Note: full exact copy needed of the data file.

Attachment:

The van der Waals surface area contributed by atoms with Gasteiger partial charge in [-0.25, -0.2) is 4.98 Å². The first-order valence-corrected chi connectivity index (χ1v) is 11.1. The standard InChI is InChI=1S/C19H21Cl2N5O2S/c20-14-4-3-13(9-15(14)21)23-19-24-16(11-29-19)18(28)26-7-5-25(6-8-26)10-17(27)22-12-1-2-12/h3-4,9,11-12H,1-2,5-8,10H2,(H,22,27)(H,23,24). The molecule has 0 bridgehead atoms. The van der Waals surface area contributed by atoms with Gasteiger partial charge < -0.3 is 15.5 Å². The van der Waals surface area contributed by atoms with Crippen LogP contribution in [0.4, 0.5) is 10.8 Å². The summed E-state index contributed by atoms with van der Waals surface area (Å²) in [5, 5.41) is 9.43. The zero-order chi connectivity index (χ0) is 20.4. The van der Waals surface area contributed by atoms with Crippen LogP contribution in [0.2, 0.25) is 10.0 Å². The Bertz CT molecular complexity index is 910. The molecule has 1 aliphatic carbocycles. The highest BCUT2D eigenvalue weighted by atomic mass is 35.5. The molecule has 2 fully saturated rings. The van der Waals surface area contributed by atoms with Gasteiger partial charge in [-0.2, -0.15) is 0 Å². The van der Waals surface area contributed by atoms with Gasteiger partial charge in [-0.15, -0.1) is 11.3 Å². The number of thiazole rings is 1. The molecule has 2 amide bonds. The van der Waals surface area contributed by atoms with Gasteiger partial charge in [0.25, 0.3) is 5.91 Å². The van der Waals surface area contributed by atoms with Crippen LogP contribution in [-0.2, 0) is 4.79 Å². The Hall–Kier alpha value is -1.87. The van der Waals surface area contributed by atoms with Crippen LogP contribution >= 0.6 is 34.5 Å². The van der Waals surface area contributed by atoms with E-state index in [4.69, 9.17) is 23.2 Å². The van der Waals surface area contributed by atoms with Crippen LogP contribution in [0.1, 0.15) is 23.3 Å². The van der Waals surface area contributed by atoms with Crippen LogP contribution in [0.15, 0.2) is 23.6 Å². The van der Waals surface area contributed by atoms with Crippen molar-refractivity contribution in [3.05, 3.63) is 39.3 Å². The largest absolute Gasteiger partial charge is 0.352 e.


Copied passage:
The van der Waals surface area contributed by atoms with Gasteiger partial charge in [-0.25, -0.2) is 4.98 Å². The first-order valence-corrected chi connectivity index (χ1v) is 11.1. The standard InChI is InChI=1S/C19H21Cl2N5O2S/c20-14-4-3-13(9-15(14)21)23-19-24-16(11-29-19)18(28)26-7-5-25(6-8-26)10-17(27)22-12-1-2-12/h3-4,9,11-12H,1-2,5-8,10H2,(H,22,27)(H,23,24). The molecule has 0 bridgehead atoms. The van der Waals surface area contributed by atoms with Gasteiger partial charge < -0.3 is 15.5 Å². The van der Waals surface area contributed by atoms with Crippen LogP contribution in [0.4, 0.5) is 10.8 Å². The summed E-state index contributed by atoms with van der Waals surface area (Å²) in [5, 5.41) is 9.43. The zero-order chi connectivity index (χ0) is 20.4. The van der Waals surface area contributed by atoms with Crippen LogP contribution in [0.2, 0.25) is 10.0 Å². The Bertz CT molecular complexity index is 910. The molecule has 1 aliphatic carbocycles. The highest BCUT2D eigenvalue weighted by atomic mass is 35.5. The molecule has 2 fully saturated rings. The van der Waals surface area contributed by atoms with Gasteiger partial charge in [-0.2, -0.15) is 0 Å². The van der Waals surface area contributed by atoms with Gasteiger partial charge in [-0.15, -0.1) is 11.3 Å². The number of thiazole rings is 1. The molecule has 2 amide bonds. The van der Waals surface area contributed by atoms with Gasteiger partial charge in [0.25, 0.3) is 5.91 Å². The van der Waals surface area contributed by atoms with Crippen LogP contribution in [-0.2, 0) is 4.79 Å². The Hall–Kier alpha value is -1.87. The van der Waals surface area contributed by atoms with Crippen LogP contribution >= 0.6 is 34.5 Å². The van der Waals surface area contributed by atoms with E-state index in [4.69, 9.17) is 23.2 Å². The van der Waals surface area contributed by atoms with Crippen LogP contribution in [0.1, 0.15) is 23.3 Å². The van der Waals surface area contributed by atoms with Crippen LogP contribution in [0.15, 0.2) is 23.6 Å². The van der Waals surface area contributed by atoms with Crippen molar-refractivity contribution in [3.05, 3.63) is 39.3 Å². The largest absolute Gasteiger partial charge is 0.352 e.